H2OH2OH2OH2O Indeed! Water is one of our most plentiful chemicals. Its chemical formula, H 2 O, is probably the most well known of all chemical formulas.
What does the chemical formula tell us? The formula H 2 O tells us that one molecule of water is comprised of 2 atoms of hydrogen and one atom of oxygen bonded together. The bonds which hold the hydrogen and oxygen together are called covalent bonds - they are very strong.
Let's look at a picture of a molecule of water: In this picture the two hydrogen atoms are represented by white spheres and the oxygen by a red sphere.
Why does the water molecule look bent? The water molecule maintains a bent shape because of two considerations. First the tetrahedral arrangement around the oxygen and Second the presence of lone pair electrons on the oxygen.
Did I say "Tetrahedral" - What does that mean? Tetrahedral means "four-sided". This molecular shape is shown below. It has regular bond angles of 109.5 degrees
However, there is one important difference - the bond angles for water are not 109.5. Because of the presence of the very negative lone pair electrons, the two hydrogen atoms are squeezed together as the two lone pairs try to get away from each other as far as possible. The resulting angle gives water a 104.5 bond angle resulting to tetrahedron "looks" BENT!
What are Lone Pair Electrons? These are the electrons that are not involved in the covalent bonds. The pairs of electrons are left alone. In our picture they are represented by the double dots. -
These lone pairs are very negative- containing two negative electrons each - and want to stay away from each other as much as possible. These repulsive forces act to push the hydrogen atoms closer together
The lone pairs are negative - Are the Hydrogens positive? The hydrogens are slightly positive. They get this way because of the "electronegativity" of oxygen. Electronegativity is a measure of how much one atom wants to have electrons, and oxygen wants to have electrons more than hydrogen does. Oxygen has a higher electronegativity. Because of this difference in electronegativity, the electrons in the covalent bonds between oxygen and hydrogen get pulled slightly toward the oxygen.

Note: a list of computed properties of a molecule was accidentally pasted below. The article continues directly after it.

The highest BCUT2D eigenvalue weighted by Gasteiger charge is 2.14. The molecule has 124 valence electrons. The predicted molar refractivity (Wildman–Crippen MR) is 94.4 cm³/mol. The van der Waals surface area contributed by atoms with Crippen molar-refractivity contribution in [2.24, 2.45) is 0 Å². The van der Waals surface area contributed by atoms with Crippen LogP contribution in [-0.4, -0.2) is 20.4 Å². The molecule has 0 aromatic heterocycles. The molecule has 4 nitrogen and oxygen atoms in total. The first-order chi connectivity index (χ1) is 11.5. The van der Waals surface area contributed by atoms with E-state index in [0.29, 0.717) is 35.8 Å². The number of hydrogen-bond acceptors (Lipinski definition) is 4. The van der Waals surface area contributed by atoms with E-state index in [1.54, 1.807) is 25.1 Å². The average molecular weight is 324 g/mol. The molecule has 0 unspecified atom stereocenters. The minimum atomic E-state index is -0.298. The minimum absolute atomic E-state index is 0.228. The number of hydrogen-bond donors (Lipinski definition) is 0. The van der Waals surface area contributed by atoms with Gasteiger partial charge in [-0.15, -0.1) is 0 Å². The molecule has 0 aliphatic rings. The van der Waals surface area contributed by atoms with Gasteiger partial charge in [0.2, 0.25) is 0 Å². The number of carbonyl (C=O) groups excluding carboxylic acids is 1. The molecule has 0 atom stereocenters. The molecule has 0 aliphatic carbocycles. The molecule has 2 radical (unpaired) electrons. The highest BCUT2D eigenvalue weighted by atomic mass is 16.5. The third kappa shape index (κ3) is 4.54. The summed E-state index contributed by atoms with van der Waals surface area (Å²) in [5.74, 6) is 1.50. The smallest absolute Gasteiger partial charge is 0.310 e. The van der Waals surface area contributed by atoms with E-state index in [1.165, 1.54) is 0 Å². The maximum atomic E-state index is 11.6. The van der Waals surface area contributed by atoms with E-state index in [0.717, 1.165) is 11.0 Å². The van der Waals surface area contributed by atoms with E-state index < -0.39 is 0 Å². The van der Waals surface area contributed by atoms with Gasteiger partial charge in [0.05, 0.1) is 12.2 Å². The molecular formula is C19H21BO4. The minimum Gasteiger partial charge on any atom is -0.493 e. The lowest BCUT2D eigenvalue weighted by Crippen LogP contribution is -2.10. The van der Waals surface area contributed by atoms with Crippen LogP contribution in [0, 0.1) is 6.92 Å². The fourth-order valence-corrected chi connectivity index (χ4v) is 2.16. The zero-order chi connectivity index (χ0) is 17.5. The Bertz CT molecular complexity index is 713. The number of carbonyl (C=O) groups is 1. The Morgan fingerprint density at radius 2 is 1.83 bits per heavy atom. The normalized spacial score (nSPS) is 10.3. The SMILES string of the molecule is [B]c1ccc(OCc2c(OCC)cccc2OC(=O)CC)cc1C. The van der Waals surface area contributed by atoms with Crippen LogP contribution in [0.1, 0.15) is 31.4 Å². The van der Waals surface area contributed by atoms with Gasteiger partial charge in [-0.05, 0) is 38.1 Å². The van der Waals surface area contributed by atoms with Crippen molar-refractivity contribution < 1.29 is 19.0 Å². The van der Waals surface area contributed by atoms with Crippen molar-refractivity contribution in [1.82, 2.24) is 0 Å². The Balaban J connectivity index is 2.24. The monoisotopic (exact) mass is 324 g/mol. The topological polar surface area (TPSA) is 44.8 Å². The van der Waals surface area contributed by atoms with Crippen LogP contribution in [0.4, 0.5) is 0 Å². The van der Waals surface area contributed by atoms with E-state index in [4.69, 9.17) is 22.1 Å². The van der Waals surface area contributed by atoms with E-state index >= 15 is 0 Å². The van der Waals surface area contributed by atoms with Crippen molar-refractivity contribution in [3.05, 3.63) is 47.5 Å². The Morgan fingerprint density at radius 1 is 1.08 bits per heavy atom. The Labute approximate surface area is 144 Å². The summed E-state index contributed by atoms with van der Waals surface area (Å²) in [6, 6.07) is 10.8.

This leaves the hydrogen atoms a little bit electron-deficient and thus slightly positive. We can draw this polarization like this:
Or looking at it from a "net polarization" perspective, like this:
What does the polarization have to do with the properties of water? Everything! Because water has a slightly negative end and a slightly positive end, it can interact with itself and form a highly organized 'inter-molecular' network. The positive hydrogen end of one molecule can interact favorably with the negative lone pair of another water molecule. This interaction is call "Hydrogen Bonding". It is a type of weak electrostatic attraction (positive to negative). Because each and every one of the water molecules can form four Hydrogen Bonds, an elaborate network of molecules is formed.
And to interact with other polar molecules - which is how substances become dissolved in water.
Does this make water unusual? YES! But it's not just that the molecule is bent that makes it special. Water is also highly polar - the two sides of water have very different charge. Why Ice blocks float on water (Titanic) Why insects can walk on water Why water is called a “universal solvent”
But if the Hydrogen Bonds are weak, how can they be important? Think of how many there are! There is strength in numbers! The polarity also allows water interact with an electric field:
References IMAGE SOURCE: "Chemistry in Context" Wm C Brown Publishers, Dubuque Iowa, 2nd edition, A project of the American Chemical Society, ed: A. Truman Schwartz et al., 1997, Chapter 5 "The Wonder of Water" IMAGE SOURCE: "Chemistry and Life", 4th Edition, John W. Hill, Dorothy M. Feigl, and Stuart J. Baum, Macmillan Publishing Company, New York, 1993